I always needed a goal when I was a racing cyclist, whether it was the hour record, the Commonwealth Games or the FBD Milk Ras in Ireland. I used to enjoy building my season around a single, big target.
Since being diagnosed with Type 1 Diabetes in 2010, when I was 40, I have adopted the same attitude – setting myself big goals and working hard towards them. It led me in 2013 to tackle the Marathon des Sables, the six-day, 254km race across the Sahara Desert that is billed as the ‘toughest foot race in the world’.
It was savage under the Saharan sun, but I did it: I finished the Marathon des Sables.
And I was completely blown away by the reaction from people, and how much it raised – in terms of both awareness of what is possible with Type 1 Diabetes and funds for charity.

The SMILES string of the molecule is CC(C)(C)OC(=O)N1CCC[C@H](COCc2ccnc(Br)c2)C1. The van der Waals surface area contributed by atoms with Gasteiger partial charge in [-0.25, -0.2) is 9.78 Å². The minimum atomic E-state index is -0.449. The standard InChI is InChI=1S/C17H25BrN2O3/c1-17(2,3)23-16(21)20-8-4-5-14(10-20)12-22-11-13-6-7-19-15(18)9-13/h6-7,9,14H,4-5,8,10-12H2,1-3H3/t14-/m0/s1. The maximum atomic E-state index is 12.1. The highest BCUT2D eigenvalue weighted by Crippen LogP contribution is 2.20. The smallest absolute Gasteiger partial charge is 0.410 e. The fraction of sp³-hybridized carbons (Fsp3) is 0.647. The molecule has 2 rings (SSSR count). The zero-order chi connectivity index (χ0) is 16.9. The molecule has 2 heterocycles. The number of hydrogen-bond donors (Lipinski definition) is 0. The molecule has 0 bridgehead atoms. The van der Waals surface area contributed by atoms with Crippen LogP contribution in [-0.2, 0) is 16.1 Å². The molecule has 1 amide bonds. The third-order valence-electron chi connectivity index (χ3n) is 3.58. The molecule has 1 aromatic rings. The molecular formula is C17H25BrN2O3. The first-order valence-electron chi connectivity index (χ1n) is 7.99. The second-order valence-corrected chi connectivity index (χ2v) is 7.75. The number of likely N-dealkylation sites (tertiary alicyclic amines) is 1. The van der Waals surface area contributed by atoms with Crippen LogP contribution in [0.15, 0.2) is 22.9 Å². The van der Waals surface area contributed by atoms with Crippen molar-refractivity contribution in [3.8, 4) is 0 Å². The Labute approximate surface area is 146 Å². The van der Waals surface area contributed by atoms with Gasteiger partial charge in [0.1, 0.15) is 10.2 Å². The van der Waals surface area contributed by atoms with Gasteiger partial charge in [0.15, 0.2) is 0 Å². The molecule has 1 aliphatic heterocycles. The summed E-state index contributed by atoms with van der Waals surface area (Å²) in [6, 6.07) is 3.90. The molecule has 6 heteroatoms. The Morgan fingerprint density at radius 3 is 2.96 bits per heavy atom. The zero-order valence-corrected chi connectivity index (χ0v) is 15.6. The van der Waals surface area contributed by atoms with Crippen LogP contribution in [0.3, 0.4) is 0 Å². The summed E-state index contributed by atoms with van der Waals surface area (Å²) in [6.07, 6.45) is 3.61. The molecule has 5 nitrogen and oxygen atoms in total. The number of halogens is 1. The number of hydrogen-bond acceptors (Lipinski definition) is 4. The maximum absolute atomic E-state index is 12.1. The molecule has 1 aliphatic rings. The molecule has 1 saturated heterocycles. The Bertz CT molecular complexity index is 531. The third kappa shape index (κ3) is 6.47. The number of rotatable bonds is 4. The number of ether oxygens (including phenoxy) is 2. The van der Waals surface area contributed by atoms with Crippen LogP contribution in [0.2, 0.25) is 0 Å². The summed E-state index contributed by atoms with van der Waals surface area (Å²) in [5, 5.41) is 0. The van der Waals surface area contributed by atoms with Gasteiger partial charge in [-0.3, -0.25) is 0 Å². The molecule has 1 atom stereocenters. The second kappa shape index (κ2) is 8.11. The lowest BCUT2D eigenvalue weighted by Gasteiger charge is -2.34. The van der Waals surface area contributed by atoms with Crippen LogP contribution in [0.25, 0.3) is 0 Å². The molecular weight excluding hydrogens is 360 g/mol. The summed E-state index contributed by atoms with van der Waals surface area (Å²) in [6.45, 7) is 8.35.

Through press interest, local talks and then invitations to speak all over Britain, there was a snowball effect and I realised the Marathon des Sables was the beginning, not the end. I had to do something else.
When I began to think about what to do next it occurred to me that I should go to the other extreme: the ice and cold of the Arctic – so in February 2015 I will take part in the Arctic Ultra Marathon, a four-day, 230km self-sufficient running race – although on snow and ice it is likely to be more of a shuffle than a run.
Although I live in the Highlands of Scotland close to some big mountains which are covered in snow during the winter, this is a tough one for me – I hate the cold.